ere are 4 mentors that began their relationship with their “little” in the fall of 2017. Each week mentors go to Christenberry Elementary to spend time with their “little”. Activities vary, but the consistent piece is that relationships are being built with an “at risk” child, one day a week, one hour at a time. These relationships are like young flower buds -- small at the beginning -- but with time and care they will open and grow to be beautiful flowers! My time with my ‘little’, Autumn, has been going great! Every week, we do little science experiments during lunch. There has been a lot of slime! In between lunch and experiments, we have talked about each other's lives and interests. I am looking forward to spending more time with Autumn! Kate Higgins Tirro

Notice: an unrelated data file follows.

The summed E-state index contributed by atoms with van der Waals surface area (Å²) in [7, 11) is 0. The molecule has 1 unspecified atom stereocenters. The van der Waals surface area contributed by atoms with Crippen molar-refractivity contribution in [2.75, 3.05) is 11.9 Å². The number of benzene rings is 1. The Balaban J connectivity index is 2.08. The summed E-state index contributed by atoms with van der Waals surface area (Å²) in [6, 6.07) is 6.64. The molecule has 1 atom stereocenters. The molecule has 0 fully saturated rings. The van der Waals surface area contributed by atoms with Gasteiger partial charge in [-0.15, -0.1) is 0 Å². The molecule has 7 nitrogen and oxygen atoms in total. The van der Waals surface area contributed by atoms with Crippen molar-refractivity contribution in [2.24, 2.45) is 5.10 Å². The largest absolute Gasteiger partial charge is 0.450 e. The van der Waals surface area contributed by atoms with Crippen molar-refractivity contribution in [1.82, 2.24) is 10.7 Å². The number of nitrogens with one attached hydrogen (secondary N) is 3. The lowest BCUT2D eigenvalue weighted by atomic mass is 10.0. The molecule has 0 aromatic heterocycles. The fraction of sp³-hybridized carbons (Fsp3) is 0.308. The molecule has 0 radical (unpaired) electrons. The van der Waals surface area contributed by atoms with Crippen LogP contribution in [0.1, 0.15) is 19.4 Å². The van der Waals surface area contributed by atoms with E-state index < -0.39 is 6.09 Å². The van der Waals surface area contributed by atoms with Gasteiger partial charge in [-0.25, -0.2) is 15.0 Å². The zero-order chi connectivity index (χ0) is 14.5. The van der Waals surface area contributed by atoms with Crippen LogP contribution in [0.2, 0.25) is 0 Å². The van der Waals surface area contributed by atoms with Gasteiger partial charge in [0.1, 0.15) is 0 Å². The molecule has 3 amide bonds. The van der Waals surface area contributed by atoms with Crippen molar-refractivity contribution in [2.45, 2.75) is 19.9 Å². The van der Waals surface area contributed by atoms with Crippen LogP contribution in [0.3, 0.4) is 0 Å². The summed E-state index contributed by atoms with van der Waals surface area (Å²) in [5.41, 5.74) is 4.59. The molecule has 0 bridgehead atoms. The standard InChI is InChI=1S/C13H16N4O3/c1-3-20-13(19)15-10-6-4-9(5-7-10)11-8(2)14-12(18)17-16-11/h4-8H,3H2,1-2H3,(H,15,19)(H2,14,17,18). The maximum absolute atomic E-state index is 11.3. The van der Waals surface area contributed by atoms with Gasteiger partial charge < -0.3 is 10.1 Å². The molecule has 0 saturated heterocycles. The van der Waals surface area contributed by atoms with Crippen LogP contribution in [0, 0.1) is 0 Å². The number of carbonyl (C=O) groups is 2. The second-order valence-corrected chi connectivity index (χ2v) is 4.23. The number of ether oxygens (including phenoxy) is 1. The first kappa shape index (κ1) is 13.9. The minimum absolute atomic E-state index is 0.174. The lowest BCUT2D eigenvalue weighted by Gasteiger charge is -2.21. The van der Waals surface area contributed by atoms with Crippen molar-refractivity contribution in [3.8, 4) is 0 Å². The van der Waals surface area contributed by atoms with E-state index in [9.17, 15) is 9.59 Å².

Everyday at work I read the quote: “Every child is just one caring adult away from being a success story.” I hope that I can be that caring adult to my ‘little’ at Christenberry. It’s incredible to see the smile on Kim’s face when I join her at school for lunch. We spend lunch eating, reading, and playing games while Michael Jackson plays in the back ground. That’s right my little friend loves Michael Jackson. She’s learning the thriller dance and how to moon walk. She thinks it’s so funny MJ doesn’t know how to do the whip or nae nae. We’re also working on social skills such as behaving in class, telling the truth, and using our words when we are upset. This last visit my friend came to lunch wearing an A necklace. She was so excited to show me that she was in the “A” party. According to her she made enough As through out the week to sport the necklace. It’s truly a treat to be a part of Kim’s life and to see her grow. I’m thankful for the opportunity to be a mentor. There are so many kids in our neighborhood that need just one adult to show them they care. Chelsea Pressley Justin and I have been meeting every week since about October; mostly we play challenging games like chess, checkers, and Chinese checkers, but we also do fun activities like paper snowflakes, UNO, and magnets. It’s been a really great time, and Justin has become one of my best friends. We talk about holidays, our parents, our favorite games and TV shows. It’s very much like the relationship that I have with my biological brother, except the age difference is 12 years instead of 7! I’m looking forward to seeing our relationship continue, and I’m glad that I took the leap and joined the program. Andy Tirro I was matched with Emily in October 2017, and we quickly formed a friendship. Emily is a shy first grader and was hesitant to come meet me, but by the end of our first meeting she was beginning to open up. Within a few weeks, she would run to me when I entered her classroom! She and I both have a love for games, especially UNO, and we usually spend most of our time engaged in a puzzle or game. While playing or eating lunch, shy Emily has become quite the talker and I enjoy being there to listen or lend advice. Also, I have worked with her to complete writing assignments and other classroom work. Last week, her teacher reported a major improvement in her academics and in her behavior. Emily’s teacher and I have been able to work together to explore certain situations and devise plans of action for Emily’s success. I have made an intentional effort to be a source of support and encouragement to her. I am blessed to be a part of this ministry and a mentor to Emily. Lauren Kimzey